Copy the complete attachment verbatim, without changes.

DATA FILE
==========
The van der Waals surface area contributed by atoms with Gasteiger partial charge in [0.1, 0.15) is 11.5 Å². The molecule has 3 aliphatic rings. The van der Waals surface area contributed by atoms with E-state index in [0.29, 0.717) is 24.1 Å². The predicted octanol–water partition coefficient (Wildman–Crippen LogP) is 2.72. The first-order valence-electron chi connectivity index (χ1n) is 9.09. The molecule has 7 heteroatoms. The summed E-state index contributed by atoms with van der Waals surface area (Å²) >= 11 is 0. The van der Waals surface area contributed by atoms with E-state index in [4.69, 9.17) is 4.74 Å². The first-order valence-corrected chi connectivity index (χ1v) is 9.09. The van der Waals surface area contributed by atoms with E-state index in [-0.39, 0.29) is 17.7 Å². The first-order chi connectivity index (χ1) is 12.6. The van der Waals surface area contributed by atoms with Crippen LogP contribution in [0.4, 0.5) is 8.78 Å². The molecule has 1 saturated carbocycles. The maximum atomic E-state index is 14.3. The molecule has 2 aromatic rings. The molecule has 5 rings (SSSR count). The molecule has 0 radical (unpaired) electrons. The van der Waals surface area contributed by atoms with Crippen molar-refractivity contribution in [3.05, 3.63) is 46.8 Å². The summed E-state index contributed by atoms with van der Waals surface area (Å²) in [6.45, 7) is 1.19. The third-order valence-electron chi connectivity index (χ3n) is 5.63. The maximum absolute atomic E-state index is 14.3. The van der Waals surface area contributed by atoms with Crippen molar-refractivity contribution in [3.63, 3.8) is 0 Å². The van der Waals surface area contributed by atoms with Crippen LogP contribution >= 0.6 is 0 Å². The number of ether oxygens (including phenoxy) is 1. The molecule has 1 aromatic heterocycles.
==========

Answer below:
The van der Waals surface area contributed by atoms with Gasteiger partial charge in [0.1, 0.15) is 11.5 Å². The molecule has 3 aliphatic rings. The van der Waals surface area contributed by atoms with E-state index in [0.29, 0.717) is 24.1 Å². The predicted octanol–water partition coefficient (Wildman–Crippen LogP) is 2.72. The first-order valence-electron chi connectivity index (χ1n) is 9.09. The molecule has 7 heteroatoms. The summed E-state index contributed by atoms with van der Waals surface area (Å²) >= 11 is 0. The van der Waals surface area contributed by atoms with E-state index in [4.69, 9.17) is 4.74 Å². The first-order valence-corrected chi connectivity index (χ1v) is 9.09. The van der Waals surface area contributed by atoms with E-state index in [-0.39, 0.29) is 17.7 Å². The first-order chi connectivity index (χ1) is 12.6. The van der Waals surface area contributed by atoms with Crippen LogP contribution in [0.4, 0.5) is 8.78 Å². The molecule has 1 saturated carbocycles. The maximum atomic E-state index is 14.3. The molecule has 2 aromatic rings. The molecule has 5 rings (SSSR count). The molecule has 0 radical (unpaired) electrons. The van der Waals surface area contributed by atoms with Crippen molar-refractivity contribution in [3.05, 3.63) is 46.8 Å². The summed E-state index contributed by atoms with van der Waals surface area (Å²) in [6.45, 7) is 1.19. The third-order valence-electron chi connectivity index (χ3n) is 5.63. The maximum absolute atomic E-state index is 14.3. The van der Waals surface area contributed by atoms with Crippen molar-refractivity contribution in [3.63, 3.8) is 0 Å². The van der Waals surface area contributed by atoms with Crippen LogP contribution >= 0.6 is 0 Å². The number of ether oxygens (including phenoxy) is 1. The molecule has 1 aromatic heterocycles.